Speaking on September 7th in Astana, Kazakhstan, Chinese President Xi Jinping sketched out a plan for a “Silk Road” economic belt between China and Central Asia, marking the first time that Beijing has officially proposed such an ambitious economic tie.

In a trip to Central Asia that included visits to Turkmenistan, Kazakhstan, Uzbekistan and Kyrgzystan among appearances at the G20 and the Shanghai Cooperation Organization (SCO) summits, Xi made strong moves to further develop the New Silk Road amidst a turbulent global economic climate.

Xi was quoted as saying that the new economic belt “boasts a three-billion population and a market that is unparalleled both in scale and potential.” In fact, trade between China and the major five Central Asian countries has expanded from $460 million in 1992 to an impressive $46 billion in 2012 due in large part to the growing trade ties between the regions in recent years.

But with the Chinese economy now slowing down after three decades of rapid expansion, Chinese leaders aim to develop central and western areas in the country further. This includes the Xinjiang region bordering several Central Asian states.

Xinjiang’s stability is still threatened by a number of security concerns including ethnic tensions, Uighur uprisings, and violent separatist attempts. Xinjiang Ribao reports that “Xinjiang’s stability has a bearing on the stability of the whole country and Xinjiang’s development has a bearing on the development of the whole country.”

With this in mind, Chinese leaders are pushing for the New Silk Road as a means to strengthen Xinjiang economically while enhancing ties with Central Asia, making the national economy less export-dependent and more consumption-driven.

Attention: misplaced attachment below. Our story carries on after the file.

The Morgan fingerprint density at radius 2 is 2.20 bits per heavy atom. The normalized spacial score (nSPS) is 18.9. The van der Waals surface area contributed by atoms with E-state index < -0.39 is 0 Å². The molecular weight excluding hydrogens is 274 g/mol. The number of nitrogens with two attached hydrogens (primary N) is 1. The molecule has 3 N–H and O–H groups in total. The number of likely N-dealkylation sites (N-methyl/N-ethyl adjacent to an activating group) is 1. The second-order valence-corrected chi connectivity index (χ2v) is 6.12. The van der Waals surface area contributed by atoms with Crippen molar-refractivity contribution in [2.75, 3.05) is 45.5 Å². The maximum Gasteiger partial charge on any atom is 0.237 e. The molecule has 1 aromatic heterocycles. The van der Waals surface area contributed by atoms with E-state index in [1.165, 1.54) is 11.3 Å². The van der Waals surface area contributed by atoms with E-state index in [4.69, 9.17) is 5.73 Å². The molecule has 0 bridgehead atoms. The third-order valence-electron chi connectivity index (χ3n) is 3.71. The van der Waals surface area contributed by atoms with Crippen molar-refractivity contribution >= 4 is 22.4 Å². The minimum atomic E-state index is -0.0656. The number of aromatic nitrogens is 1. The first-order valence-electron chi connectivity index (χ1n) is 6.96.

Xi expressed his desire for the New Silk Road to be as extensive as the original Silk Road, an 11,000 kilometer-long series of trade routes reaching from China to the Mediterranean Sea during the Han Dynasty in the 2nd century BC.

The term “New Silk Road” began to be circulated by international policymakers, journalists, and scholars in the 1990s, when China adopted a “going out” strategy to build pipelines and trade routes in the Central Asian region in order to satisfy its mounting energy needs. In turn, Chinese policymakers have co-opted this term and used this narrative to fortify historical sentiments in the region while bolstering trade.

But China’s aggressive “look west” New Silk Road development policy may not be so warmly welcomed by other powers looking to have influence in Central Asia, namely Russia and the U.S.

Though China has labeled the SCO, created in 1996 and with Russia as a member, an “all-win situation,” fostering “mutual trust, mutual benefit, equality, consultation, respect for diverse civilizations and seeking common development,” in an atmosphere of “non-alliance, non-confrontation and not being directed against any third party,” Russian and American policymakers still look at the regional powerhouse with a skeptical eye.